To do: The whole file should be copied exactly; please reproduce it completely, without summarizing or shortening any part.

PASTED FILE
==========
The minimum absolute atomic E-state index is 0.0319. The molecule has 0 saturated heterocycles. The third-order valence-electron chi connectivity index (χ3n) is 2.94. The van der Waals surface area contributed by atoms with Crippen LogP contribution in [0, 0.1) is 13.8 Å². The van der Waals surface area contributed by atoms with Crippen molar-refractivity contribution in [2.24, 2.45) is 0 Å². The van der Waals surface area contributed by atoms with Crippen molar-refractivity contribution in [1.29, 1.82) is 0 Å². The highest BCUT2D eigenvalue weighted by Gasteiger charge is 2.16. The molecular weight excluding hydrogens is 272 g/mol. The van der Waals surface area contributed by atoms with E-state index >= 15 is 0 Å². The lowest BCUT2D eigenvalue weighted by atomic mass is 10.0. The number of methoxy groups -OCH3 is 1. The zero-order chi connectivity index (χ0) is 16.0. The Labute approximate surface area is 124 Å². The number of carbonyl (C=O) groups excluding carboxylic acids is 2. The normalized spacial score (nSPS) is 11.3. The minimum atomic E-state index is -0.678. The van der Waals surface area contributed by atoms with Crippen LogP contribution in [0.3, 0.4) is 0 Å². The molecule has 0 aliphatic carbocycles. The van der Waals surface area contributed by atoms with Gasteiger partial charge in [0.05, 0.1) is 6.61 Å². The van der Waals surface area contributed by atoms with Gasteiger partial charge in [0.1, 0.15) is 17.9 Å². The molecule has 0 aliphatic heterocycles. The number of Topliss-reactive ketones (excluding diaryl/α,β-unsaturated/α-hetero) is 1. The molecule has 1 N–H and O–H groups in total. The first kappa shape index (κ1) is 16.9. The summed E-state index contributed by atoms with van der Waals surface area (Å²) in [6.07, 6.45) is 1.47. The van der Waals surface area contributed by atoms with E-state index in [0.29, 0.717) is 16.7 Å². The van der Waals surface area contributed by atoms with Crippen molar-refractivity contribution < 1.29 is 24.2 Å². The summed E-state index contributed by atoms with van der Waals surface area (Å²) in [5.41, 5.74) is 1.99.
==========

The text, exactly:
The minimum absolute atomic E-state index is 0.0319. The molecule has 0 saturated heterocycles. The third-order valence-electron chi connectivity index (χ3n) is 2.94. The van der Waals surface area contributed by atoms with Crippen LogP contribution in [0, 0.1) is 13.8 Å². The van der Waals surface area contributed by atoms with Crippen molar-refractivity contribution in [2.24, 2.45) is 0 Å². The van der Waals surface area contributed by atoms with Crippen molar-refractivity contribution in [1.29, 1.82) is 0 Å². The highest BCUT2D eigenvalue weighted by Gasteiger charge is 2.16. The molecular weight excluding hydrogens is 272 g/mol. The van der Waals surface area contributed by atoms with E-state index >= 15 is 0 Å². The lowest BCUT2D eigenvalue weighted by atomic mass is 10.0. The number of methoxy groups -OCH3 is 1. The zero-order chi connectivity index (χ0) is 16.0. The Labute approximate surface area is 124 Å². The number of carbonyl (C=O) groups excluding carboxylic acids is 2. The normalized spacial score (nSPS) is 11.3. The minimum atomic E-state index is -0.678. The van der Waals surface area contributed by atoms with Crippen LogP contribution in [0.3, 0.4) is 0 Å². The molecule has 0 aliphatic carbocycles. The van der Waals surface area contributed by atoms with Gasteiger partial charge in [0.05, 0.1) is 6.61 Å². The van der Waals surface area contributed by atoms with Gasteiger partial charge in [0.1, 0.15) is 17.9 Å². The molecule has 0 aliphatic heterocycles. The number of Topliss-reactive ketones (excluding diaryl/α,β-unsaturated/α-hetero) is 1. The molecule has 1 N–H and O–H groups in total. The first kappa shape index (κ1) is 16.9. The summed E-state index contributed by atoms with van der Waals surface area (Å²) in [6.07, 6.45) is 1.47. The van der Waals surface area contributed by atoms with E-state index in [0.29, 0.717) is 16.7 Å². The van der Waals surface area contributed by atoms with Crippen molar-refractivity contribution < 1.29 is 24.2 Å². The summed E-state index contributed by atoms with van der Waals surface area (Å²) in [5.41, 5.74) is 1.99.